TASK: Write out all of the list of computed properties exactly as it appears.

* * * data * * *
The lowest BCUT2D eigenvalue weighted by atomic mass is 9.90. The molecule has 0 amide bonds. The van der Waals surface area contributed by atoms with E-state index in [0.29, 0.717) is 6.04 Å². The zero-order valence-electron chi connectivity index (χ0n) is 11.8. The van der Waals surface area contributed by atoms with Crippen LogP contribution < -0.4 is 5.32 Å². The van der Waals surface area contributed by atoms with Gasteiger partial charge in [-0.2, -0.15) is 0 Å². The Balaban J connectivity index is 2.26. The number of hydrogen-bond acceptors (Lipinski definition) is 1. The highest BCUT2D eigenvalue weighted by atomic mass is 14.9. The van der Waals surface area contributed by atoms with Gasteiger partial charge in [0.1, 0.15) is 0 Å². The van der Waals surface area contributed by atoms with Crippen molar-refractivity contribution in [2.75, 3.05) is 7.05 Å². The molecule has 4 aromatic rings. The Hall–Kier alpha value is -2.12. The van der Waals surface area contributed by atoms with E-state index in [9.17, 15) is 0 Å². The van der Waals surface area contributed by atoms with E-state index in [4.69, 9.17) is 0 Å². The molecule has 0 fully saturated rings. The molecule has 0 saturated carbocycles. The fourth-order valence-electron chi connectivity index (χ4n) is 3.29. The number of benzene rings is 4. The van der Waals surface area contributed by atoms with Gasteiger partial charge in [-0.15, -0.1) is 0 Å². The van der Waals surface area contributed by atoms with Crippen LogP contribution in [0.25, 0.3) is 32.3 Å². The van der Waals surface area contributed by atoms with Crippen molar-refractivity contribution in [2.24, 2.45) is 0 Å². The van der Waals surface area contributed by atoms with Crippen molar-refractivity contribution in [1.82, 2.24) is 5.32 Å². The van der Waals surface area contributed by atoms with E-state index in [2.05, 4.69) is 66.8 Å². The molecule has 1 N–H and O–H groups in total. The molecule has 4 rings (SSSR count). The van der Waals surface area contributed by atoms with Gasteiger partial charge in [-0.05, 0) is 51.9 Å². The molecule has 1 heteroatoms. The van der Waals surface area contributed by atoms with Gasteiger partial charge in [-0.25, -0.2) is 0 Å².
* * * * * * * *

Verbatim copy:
The lowest BCUT2D eigenvalue weighted by atomic mass is 9.90. The molecule has 0 amide bonds. The van der Waals surface area contributed by atoms with E-state index in [0.29, 0.717) is 6.04 Å². The zero-order valence-electron chi connectivity index (χ0n) is 11.8. The van der Waals surface area contributed by atoms with Crippen LogP contribution < -0.4 is 5.32 Å². The van der Waals surface area contributed by atoms with Gasteiger partial charge in [-0.2, -0.15) is 0 Å². The Balaban J connectivity index is 2.26. The number of hydrogen-bond acceptors (Lipinski definition) is 1. The highest BCUT2D eigenvalue weighted by atomic mass is 14.9. The van der Waals surface area contributed by atoms with Gasteiger partial charge in [0.1, 0.15) is 0 Å². The van der Waals surface area contributed by atoms with Crippen molar-refractivity contribution in [2.75, 3.05) is 7.05 Å². The molecule has 4 aromatic rings. The Hall–Kier alpha value is -2.12. The van der Waals surface area contributed by atoms with E-state index in [9.17, 15) is 0 Å². The van der Waals surface area contributed by atoms with E-state index in [4.69, 9.17) is 0 Å². The molecule has 0 fully saturated rings. The molecule has 0 saturated carbocycles. The fourth-order valence-electron chi connectivity index (χ4n) is 3.29. The number of benzene rings is 4. The van der Waals surface area contributed by atoms with Gasteiger partial charge in [-0.15, -0.1) is 0 Å². The van der Waals surface area contributed by atoms with Crippen LogP contribution in [0.25, 0.3) is 32.3 Å². The van der Waals surface area contributed by atoms with Crippen molar-refractivity contribution in [2.24, 2.45) is 0 Å². The van der Waals surface area contributed by atoms with Crippen molar-refractivity contribution in [1.82, 2.24) is 5.32 Å². The van der Waals surface area contributed by atoms with E-state index in [2.05, 4.69) is 66.8 Å². The molecule has 1 N–H and O–H groups in total. The molecule has 4 rings (SSSR count). The van der Waals surface area contributed by atoms with Gasteiger partial charge in [-0.05, 0) is 51.9 Å². The molecule has 1 heteroatoms. The van der Waals surface area contributed by atoms with Gasteiger partial charge in [-0.25, -0.2) is 0 Å².